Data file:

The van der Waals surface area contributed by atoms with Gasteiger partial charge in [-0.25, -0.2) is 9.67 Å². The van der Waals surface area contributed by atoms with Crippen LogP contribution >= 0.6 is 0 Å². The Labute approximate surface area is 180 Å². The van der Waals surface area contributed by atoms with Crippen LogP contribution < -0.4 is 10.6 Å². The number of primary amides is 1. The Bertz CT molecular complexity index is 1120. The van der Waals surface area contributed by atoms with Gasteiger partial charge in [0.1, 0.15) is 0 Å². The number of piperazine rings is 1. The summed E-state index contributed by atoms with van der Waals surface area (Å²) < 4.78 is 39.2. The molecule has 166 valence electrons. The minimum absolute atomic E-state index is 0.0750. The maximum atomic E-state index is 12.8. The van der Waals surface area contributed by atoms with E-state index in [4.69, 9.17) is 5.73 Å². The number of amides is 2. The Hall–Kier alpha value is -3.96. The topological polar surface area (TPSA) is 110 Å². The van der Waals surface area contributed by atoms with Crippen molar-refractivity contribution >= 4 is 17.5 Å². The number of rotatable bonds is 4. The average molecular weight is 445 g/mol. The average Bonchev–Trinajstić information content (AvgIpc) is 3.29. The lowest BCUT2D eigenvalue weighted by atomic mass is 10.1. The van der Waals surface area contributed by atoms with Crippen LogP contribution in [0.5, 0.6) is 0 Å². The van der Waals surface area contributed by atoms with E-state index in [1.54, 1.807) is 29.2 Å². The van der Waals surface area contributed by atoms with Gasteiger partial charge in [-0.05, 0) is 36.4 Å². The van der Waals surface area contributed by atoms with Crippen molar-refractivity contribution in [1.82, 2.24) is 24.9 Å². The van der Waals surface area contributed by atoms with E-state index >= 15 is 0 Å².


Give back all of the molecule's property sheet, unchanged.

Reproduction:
The van der Waals surface area contributed by atoms with Gasteiger partial charge in [-0.25, -0.2) is 9.67 Å². The van der Waals surface area contributed by atoms with Crippen LogP contribution >= 0.6 is 0 Å². The Labute approximate surface area is 180 Å². The van der Waals surface area contributed by atoms with Crippen LogP contribution < -0.4 is 10.6 Å². The number of primary amides is 1. The Bertz CT molecular complexity index is 1120. The van der Waals surface area contributed by atoms with Gasteiger partial charge in [0.1, 0.15) is 0 Å². The number of piperazine rings is 1. The summed E-state index contributed by atoms with van der Waals surface area (Å²) < 4.78 is 39.2. The molecule has 166 valence electrons. The minimum absolute atomic E-state index is 0.0750. The maximum atomic E-state index is 12.8. The van der Waals surface area contributed by atoms with E-state index in [4.69, 9.17) is 5.73 Å². The number of amides is 2. The Hall–Kier alpha value is -3.96. The topological polar surface area (TPSA) is 110 Å². The van der Waals surface area contributed by atoms with Crippen molar-refractivity contribution >= 4 is 17.5 Å². The number of rotatable bonds is 4. The average molecular weight is 445 g/mol. The average Bonchev–Trinajstić information content (AvgIpc) is 3.29. The lowest BCUT2D eigenvalue weighted by atomic mass is 10.1. The van der Waals surface area contributed by atoms with Crippen LogP contribution in [0.5, 0.6) is 0 Å². The van der Waals surface area contributed by atoms with E-state index in [1.54, 1.807) is 29.2 Å². The van der Waals surface area contributed by atoms with Gasteiger partial charge in [-0.05, 0) is 36.4 Å². The van der Waals surface area contributed by atoms with Crippen molar-refractivity contribution in [1.82, 2.24) is 24.9 Å². The van der Waals surface area contributed by atoms with E-state index >= 15 is 0 Å².